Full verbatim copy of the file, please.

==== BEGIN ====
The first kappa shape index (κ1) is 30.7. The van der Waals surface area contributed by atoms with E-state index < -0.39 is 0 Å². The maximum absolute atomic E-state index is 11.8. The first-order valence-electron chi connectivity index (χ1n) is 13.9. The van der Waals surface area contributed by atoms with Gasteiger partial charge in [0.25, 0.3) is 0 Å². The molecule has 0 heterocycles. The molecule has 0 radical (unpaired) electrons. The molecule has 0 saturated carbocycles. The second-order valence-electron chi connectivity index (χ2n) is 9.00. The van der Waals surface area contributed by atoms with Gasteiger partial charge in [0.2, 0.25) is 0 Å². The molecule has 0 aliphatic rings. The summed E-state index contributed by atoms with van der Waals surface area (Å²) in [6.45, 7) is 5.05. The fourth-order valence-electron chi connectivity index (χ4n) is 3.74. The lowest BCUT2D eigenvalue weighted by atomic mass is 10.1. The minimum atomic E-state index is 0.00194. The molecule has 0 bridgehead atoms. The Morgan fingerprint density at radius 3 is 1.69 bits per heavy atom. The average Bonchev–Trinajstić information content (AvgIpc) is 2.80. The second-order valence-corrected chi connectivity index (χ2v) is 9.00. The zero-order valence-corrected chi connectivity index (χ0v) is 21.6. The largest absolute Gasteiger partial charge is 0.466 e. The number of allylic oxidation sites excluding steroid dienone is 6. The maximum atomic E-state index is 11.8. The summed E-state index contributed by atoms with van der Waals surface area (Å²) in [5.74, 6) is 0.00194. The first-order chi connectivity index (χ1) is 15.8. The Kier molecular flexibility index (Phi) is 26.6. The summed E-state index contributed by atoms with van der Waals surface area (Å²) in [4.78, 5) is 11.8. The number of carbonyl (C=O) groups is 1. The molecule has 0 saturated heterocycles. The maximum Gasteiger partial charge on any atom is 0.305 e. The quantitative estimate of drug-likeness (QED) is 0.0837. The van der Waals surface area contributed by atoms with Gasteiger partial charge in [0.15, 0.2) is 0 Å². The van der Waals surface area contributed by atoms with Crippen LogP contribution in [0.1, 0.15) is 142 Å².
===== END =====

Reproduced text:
The first kappa shape index (κ1) is 30.7. The van der Waals surface area contributed by atoms with E-state index < -0.39 is 0 Å². The maximum absolute atomic E-state index is 11.8. The first-order valence-electron chi connectivity index (χ1n) is 13.9. The van der Waals surface area contributed by atoms with Gasteiger partial charge in [0.25, 0.3) is 0 Å². The molecule has 0 heterocycles. The molecule has 0 radical (unpaired) electrons. The molecule has 0 saturated carbocycles. The second-order valence-electron chi connectivity index (χ2n) is 9.00. The van der Waals surface area contributed by atoms with Gasteiger partial charge in [0.2, 0.25) is 0 Å². The molecule has 0 aliphatic rings. The summed E-state index contributed by atoms with van der Waals surface area (Å²) in [6.45, 7) is 5.05. The fourth-order valence-electron chi connectivity index (χ4n) is 3.74. The lowest BCUT2D eigenvalue weighted by atomic mass is 10.1. The minimum atomic E-state index is 0.00194. The molecule has 0 bridgehead atoms. The Morgan fingerprint density at radius 3 is 1.69 bits per heavy atom. The average Bonchev–Trinajstić information content (AvgIpc) is 2.80. The second-order valence-corrected chi connectivity index (χ2v) is 9.00. The zero-order valence-corrected chi connectivity index (χ0v) is 21.6. The largest absolute Gasteiger partial charge is 0.466 e. The number of allylic oxidation sites excluding steroid dienone is 6. The maximum atomic E-state index is 11.8. The summed E-state index contributed by atoms with van der Waals surface area (Å²) in [5.74, 6) is 0.00194. The first-order chi connectivity index (χ1) is 15.8. The Kier molecular flexibility index (Phi) is 26.6. The summed E-state index contributed by atoms with van der Waals surface area (Å²) in [4.78, 5) is 11.8. The number of carbonyl (C=O) groups is 1. The molecule has 0 saturated heterocycles. The maximum Gasteiger partial charge on any atom is 0.305 e. The quantitative estimate of drug-likeness (QED) is 0.0837. The van der Waals surface area contributed by atoms with Gasteiger partial charge in [0.15, 0.2) is 0 Å². The van der Waals surface area contributed by atoms with Crippen LogP contribution in [0.1, 0.15) is 142 Å².